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Providing For Consideration of H.R. 2842, Bureau of Reclamation Small Conduit Hydropower Development ad Rural JOBS Act of 2011

Floor Speech

Location: Washington, DC


Mr. McCLINTOCK. I thank the gentleman for yielding.

Madam Speaker, this rule brings to the floor one of the most simple and sensible bills on energy development that we have yet heard. It is H.R. 2842, offered by the gentleman from Colorado (Mr. Tipton).

What it promises is this: At precisely no cost to taxpayers, freeing up absolutely clean electricity on a scale so vast that it would take several hydroelectric dams to duplicate, simply by relaxing the regulatory stranglehold, simply by getting government bureaucrats out of the way, this bill has the potential of adding thousands of megawatts of absolutely clean and renewable electricity to the Nation's energy supply, reducing utility bills, reducing reliance on fossil fuels, and, to answer the gentlelady from New York, adding thousands of permanent high-paying jobs to the Nation's economy. All that is necessary for this to happen is for government bureaucrats to get out of the way and allow people to place small hydroelectric generators in thousands of miles of existing pipelines, canals, and aqueducts.

This doesn't involve new construction. The facilities are already there. It doesn't involve any adverse impact to the environment. These are water pipes and canals in which there are no fish of any kind. And yet this administration forces water users and developers to go through a lengthy, costly, and pointless environmental review process that literally doubles the cost of these projects and makes them cost prohibitive.

The reason there are so few applications is because the requirements of this absurd law simply make these projects cost prohibitive, and it simply doesn't make sense to move forward with them. This bill simply says this: You don't need to go through that nonsense anymore.

Now, why isn't this bill being taken up on suspension? It would be one of the all-time no-brainers.

It passed the Natural Resources Committee on a bipartisan vote. The reason that this debate is required is because this commonsense legislation is vigorously opposed by the environmental left; that is the measure of extremism from which this movement now suffers. Perhaps the best way to alert the American people to this extremism is through debate that this rule makes possible.

A generation ago, in the 1960s, electricity was so cheap that some communities didn't even bother with electricity meters, and there's a reason for that. In those days, we were building hydroelectric dams that not only protected us from floods and droughts, but that delivered electricity for as little as 3 cents per kilowatt hour. At that price, an average household's electricity bill would come to about $30 a month. That dream seems surreal today.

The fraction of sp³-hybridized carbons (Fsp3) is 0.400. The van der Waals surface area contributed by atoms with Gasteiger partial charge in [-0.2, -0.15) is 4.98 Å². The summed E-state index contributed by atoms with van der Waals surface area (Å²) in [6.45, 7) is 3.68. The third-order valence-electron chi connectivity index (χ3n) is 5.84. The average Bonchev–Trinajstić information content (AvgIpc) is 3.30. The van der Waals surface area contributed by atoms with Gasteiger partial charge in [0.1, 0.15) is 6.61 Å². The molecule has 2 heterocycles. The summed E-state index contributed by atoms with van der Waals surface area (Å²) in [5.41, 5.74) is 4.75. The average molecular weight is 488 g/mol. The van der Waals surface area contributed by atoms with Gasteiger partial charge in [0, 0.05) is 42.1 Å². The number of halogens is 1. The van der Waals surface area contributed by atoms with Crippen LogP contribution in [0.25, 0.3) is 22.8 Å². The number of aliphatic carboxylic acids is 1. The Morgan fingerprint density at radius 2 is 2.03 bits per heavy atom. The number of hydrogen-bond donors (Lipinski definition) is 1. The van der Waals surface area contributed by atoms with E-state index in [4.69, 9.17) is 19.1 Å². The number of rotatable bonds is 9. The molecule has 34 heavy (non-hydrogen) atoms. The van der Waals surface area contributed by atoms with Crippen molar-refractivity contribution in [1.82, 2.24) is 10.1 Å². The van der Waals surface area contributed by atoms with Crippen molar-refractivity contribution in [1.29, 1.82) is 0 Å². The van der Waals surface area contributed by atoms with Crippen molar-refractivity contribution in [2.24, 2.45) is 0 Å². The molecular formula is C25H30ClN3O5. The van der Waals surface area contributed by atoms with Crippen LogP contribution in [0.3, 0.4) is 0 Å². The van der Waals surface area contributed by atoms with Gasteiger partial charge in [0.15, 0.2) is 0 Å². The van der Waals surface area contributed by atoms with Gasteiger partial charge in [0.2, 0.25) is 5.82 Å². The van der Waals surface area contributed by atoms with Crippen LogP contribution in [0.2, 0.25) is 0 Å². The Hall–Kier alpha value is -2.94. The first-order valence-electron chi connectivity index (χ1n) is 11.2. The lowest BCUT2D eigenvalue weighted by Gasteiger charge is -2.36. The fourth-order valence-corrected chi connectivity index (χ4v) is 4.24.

Today, government regulations are literally threatening the ability of this Nation to generate sufficient electricity to keep people's air conditioning and refrigerators running in the summer, just as similar policies prevent Americans from prospering from our vast petroleum reserves and nuclear power potential.

It's no coincidence that the States with the most stringent regulations also have the highest electricity prices and the sickest economies. People of my State of California, the land of vast unrealized hydroelectric potential and a pioneer in nuclear power, now use less electricity per capita than any other State in the Union, and yet we pay among the highest electricity prices in the country. We also suffer from one of the highest unemployment rates in the country, despite ceaseless empty promises of green jobs.

Now along comes this bill by Mr. Tipton of Colorado that does everything the environmental left claims it likes: It produces absolutely clean and renewable electricity in vast quantities at precisely no cost to taxpayers. It requires no new construction. All that's necessary to achieve this is to put small generators in existing pipelines and canals that have already passed environmental review and pose no conceivable environmental impact. Yet, instead of embracing this measure, these radical elements instead throw a conniption fit.

Well, let them do that in public. Let the American people see this debate. Let them see for themselves the nihilistic ideology behind this movement and how it is practiced by those in this Congress who share and support it, and then let the American people judge. I think the debate over this bill will offer our fellow citizens a real insight into this movement, and I support the resolution that makes this debate possible.


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